Let’s use first time wearers as an example. Chances are they haven’t looked online in too much depth as yet because they’re still in that headspace of ‘it’ll never happen to me’.
So you’ve built up a great relationship with them, they’re nodding their head at all the right times, you’ve made sure they understand what their glasses will be for *Nodding head*
The coating the optometrist recommended *Nodding head*
Are they happy with the frame they’ve selected which happened to be the second one because it’s one of our best sellers and it’s black and you made sure it fits them *Nodding head*
Unfortunately, despite their head nodding, you’ve lost them. They may keep the purchase this time, but chances are they will now google ‘their glasses ‘ or what looks similar to them depending on how well you have explained their product to them, and find that they’re online somewhere else for half the price. Or their friend will say “Why did you go there? I got two pair for half that price at _____.” So that customer will likely not come back. Why not?
Because you’ve fixed a problem they didn’t know they had, not created value in something they need.
The inner voice
Let’s look at a hypothetical situation, and what your customer is likely thinking, vs saying.
- You start by saying ‘Right, let’s look at getting your new reading glasses selected’.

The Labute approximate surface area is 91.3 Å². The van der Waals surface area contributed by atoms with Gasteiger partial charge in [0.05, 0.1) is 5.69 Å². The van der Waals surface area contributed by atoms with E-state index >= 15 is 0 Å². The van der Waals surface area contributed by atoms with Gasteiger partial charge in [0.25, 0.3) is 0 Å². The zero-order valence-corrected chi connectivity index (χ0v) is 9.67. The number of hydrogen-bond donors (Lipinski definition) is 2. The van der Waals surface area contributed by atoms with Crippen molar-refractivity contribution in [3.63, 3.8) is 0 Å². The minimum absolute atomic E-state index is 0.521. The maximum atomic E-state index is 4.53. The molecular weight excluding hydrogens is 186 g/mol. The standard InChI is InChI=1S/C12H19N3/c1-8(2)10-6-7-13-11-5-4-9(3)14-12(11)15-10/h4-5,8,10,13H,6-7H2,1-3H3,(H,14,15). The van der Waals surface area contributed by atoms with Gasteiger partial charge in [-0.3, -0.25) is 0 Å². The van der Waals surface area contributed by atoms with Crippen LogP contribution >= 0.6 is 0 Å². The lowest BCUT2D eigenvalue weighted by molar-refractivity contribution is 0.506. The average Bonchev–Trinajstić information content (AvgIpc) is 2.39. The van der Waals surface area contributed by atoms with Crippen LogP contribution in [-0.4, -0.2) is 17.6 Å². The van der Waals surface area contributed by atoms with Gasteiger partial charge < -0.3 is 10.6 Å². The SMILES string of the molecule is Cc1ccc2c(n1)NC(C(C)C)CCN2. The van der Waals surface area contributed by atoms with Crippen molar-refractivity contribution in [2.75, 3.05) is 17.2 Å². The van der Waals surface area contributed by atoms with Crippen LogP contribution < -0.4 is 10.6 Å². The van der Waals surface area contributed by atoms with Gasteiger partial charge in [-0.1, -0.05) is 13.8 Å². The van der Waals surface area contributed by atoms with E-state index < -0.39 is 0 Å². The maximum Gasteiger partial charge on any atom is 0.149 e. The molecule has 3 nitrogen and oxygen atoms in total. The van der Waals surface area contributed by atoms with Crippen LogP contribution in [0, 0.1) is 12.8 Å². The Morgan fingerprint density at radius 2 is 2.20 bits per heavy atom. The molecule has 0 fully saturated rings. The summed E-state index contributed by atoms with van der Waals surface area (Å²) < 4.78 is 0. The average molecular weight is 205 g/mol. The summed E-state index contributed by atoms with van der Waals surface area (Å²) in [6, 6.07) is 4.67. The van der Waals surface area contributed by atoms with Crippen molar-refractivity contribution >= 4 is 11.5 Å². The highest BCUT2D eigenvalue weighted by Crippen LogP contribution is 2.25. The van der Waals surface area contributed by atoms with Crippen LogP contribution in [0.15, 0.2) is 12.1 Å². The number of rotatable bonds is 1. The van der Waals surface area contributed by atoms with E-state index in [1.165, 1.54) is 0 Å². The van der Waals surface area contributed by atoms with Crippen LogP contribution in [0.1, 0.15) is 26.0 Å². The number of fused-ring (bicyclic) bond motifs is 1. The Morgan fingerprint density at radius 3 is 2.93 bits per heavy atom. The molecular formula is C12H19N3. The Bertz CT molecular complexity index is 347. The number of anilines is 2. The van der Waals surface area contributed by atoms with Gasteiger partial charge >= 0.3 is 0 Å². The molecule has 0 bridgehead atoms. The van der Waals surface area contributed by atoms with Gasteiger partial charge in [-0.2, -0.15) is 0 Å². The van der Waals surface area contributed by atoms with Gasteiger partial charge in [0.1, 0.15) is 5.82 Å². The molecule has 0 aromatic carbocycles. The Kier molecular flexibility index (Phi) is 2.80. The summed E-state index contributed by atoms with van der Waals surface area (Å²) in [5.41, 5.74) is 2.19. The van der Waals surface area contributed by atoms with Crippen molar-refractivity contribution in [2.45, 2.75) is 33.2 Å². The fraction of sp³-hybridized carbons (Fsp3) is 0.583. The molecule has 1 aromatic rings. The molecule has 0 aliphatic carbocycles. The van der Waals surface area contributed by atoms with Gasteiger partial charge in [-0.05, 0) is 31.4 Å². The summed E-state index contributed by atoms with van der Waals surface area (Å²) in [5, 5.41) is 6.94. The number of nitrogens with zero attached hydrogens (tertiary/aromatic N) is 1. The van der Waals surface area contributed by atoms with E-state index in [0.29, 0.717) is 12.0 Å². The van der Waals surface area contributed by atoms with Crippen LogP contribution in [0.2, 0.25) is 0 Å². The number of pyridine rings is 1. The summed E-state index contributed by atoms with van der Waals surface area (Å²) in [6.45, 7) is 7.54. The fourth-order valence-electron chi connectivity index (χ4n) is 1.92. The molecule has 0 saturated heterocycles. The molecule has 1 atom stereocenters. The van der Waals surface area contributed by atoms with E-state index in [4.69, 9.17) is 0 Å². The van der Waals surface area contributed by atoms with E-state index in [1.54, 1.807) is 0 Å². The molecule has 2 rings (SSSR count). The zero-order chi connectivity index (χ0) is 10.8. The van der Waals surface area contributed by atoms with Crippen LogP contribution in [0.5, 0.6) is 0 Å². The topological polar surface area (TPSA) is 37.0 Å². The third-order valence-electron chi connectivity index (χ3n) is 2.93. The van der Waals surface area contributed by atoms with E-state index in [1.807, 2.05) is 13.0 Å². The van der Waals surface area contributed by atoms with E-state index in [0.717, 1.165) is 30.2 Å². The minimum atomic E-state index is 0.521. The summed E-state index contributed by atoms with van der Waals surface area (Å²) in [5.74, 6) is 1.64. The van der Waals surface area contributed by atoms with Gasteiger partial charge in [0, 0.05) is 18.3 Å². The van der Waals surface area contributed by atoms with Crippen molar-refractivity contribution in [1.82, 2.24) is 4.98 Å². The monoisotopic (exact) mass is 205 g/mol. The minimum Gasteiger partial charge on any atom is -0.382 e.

They think: ‘I don’t read a lot, maybe I could get them from the Chemist’
- When discussing photochromic options, you explain there is an extra charge to consider for this lens type
They think: ‘I’m sure Judy said she got two pairs for less than this frame costs alone’.
- You say that you will include blue control coating the Optometrist suggested in the quote
They hear: ‘Optometrist suggested…blue lenses?’
- They nod their head when you ask if they’re happy with the selected frame
They think: ‘I have absolutely no idea about what looks good and I hate people looking at me, I’m just going to say yes so I can get out of here…’
Explanation is key, and getting your timing right supports this. You need to take the time to:
- Explain the reasons a frame does or does not fit
- The bridge fit and type
- The pro’s and con’s of the frame materials
- Honest feedback on frame colours against different skin tones
- Exactly WHY what you are recommend will be better than the things that caused issues for the customer than their last pair.